Can Children Express Preference in Vermont Custody Proceedings?

Can a child's preference affect custody? Find out below.

Ending a relationship is never easy, but when the separating couple has children, it gets that much harder. Separating parents face the additional difficulty of trying to determine the best custody arrangement for their children. Along with the opinions of each parent, children often have their own opinion on custody. In most states, the court must consider the child’s preference before deciding custody.

This article will explain how a child’s preference affects custody in Vermont. If you have additional questions about the effect of a child’s custodial preference in Vermont after reading this article, you should  consult a local family law attorney.

Overview of Custody Decisions in Vermont

When separating parents can’t agree on custody, a judge decides custody for them. Courts must consider a variety of factors during the custody determination, including the following:

  • the child’s relationship with each parent
  • each parent’s ability to provide the child with love, affection, and guidance
  • each parent’s ability to provide the child with food, clothing, medical care, and a safe environment
  • each parent’s ability to meet the child’s present and future developmental needs
  • the child’s adjustment to home, school, and community, and the effects of any change
  • each parent’s willingness to encourage the child’s relationship with the other parent
  • the child’s relationship with any other person who affects the child’s well-being
  • the parents’ ability to communicate, cooperate, and make joint decisions on behalf of the child
  • whether either parent has a history of abuse against the other parent or the child, and
  • the child’s preference, if the child is 14 years old or older.

To read more information about custody decisions in Vermont, see  Child Custody in Vermont: The Best Interests of the Child.

When Will the Court Consider a Child’s Preference?

When a child has reached the age of 14 in Vermont, the child can choose his or her guardian, subject to the court’s approval. Children who are younger than 14 don’t have the right to select the parent who they would like to have custody. Vermont lawmakers believe that children of tender years can be harmed more than helped by asking them to choose between their parents. Older children, however, are more likely to make a mature decision about what’s in their best interest.

Judges will sometimes speak to a child younger than the age of 14 about his or her custodial preference, but that preference will have limited impact on the custody decision. When the court interviews a child under 14 about custody, it’s mainly to gather information about what’s in the child’s best interest.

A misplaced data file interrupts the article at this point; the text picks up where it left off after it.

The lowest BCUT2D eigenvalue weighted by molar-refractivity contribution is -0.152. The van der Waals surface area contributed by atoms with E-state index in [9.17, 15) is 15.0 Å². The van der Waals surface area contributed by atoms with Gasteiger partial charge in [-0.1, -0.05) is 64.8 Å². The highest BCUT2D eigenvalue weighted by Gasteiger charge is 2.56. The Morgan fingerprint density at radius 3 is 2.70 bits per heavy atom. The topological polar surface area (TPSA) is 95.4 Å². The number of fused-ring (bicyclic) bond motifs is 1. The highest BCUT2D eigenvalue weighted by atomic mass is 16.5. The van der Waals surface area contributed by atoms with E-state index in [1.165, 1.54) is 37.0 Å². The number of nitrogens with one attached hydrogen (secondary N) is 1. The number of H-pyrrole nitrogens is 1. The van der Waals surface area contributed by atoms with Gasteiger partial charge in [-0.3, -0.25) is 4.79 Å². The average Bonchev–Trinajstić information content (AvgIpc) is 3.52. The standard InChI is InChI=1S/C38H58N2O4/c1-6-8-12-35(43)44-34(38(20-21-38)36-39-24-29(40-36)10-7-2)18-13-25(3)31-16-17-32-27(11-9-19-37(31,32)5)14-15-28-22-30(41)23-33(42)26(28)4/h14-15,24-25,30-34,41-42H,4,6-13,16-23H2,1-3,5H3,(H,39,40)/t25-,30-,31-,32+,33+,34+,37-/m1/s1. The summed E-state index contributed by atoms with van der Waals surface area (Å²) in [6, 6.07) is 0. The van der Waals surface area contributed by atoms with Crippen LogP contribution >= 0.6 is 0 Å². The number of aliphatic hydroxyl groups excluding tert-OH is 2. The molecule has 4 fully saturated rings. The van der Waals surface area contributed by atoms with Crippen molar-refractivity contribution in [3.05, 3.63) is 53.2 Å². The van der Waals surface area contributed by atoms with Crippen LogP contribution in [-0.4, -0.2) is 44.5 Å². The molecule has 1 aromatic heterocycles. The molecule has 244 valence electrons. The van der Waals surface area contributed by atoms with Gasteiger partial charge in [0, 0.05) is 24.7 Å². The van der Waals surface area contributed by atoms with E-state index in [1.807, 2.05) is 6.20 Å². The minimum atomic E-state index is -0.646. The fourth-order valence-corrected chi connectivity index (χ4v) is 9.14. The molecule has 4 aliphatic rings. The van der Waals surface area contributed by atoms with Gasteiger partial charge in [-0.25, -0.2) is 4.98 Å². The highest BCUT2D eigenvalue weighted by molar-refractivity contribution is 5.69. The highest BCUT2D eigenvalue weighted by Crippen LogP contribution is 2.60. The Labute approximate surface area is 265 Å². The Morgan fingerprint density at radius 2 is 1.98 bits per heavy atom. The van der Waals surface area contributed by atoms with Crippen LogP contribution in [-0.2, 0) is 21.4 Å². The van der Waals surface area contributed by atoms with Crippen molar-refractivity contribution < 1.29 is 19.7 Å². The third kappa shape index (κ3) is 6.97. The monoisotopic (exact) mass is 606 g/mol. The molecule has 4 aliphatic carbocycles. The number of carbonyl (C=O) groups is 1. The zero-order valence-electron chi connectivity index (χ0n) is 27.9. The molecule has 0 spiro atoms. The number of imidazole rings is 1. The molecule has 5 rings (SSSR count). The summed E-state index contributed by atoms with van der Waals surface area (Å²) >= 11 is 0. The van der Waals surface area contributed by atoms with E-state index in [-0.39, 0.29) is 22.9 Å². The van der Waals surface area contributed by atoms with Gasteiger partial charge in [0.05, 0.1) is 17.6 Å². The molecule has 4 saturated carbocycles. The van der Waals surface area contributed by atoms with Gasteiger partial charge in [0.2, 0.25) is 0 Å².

On the other hand, when a judge speaks with a child who is at least 14, the court will defer to the child’s preference unless it is clearly against the child’s best interest. For example, if the court determines that the child’s preferred parent fails to supervise the child, or cannot provide food or shelter for the child, the court can overrule a 14 year-old’s preference and award custody to the other parent. If both parents are fit to have custody, however, the court will follow the child’s selection.

Do Children Have to Testify About Their Custodial Preferences in Court?

Vermont judges only allow children to testify about their custodial preferences in court when:

  • the child’s testimony is necessary to help the judge determine an important issue before the court
  • the value of the child’s testimony outweighs the potential harm caused by having the child testify, and
  • the evidence the court needs isn’t obtainable in any other way.

In cases where the child does testify, the judge will appoint a “guardian ad litem,” which is an attorney who represents the child’s interests in the custody case.

When it’s necessary for a child to testify, the judge is likely to interview the child privately, in court chambers. Only in rare cases will the court allow the child to testify in the courtroom. When children testify in front of their parents, they may feel pressure to please one parent, or feel guilt about hurting one parent by choosing the other. Therefore, courts prefer to interview a child privately, although the parents’ attorneys may be present. A court reporter must also be there to record the interview.

Courts have other ways to discover a child’s custodial preference as well. Sometimes, a custody evaluator, mental health professional, or other professional or agency will meet with the child during the litigation. These professionals will often provide the court with reports that include the child’s opinions on the custody arrangement.

If you have additional questions about the effect of children’s custodial preferences, contact a Vermont family law attorney for help.

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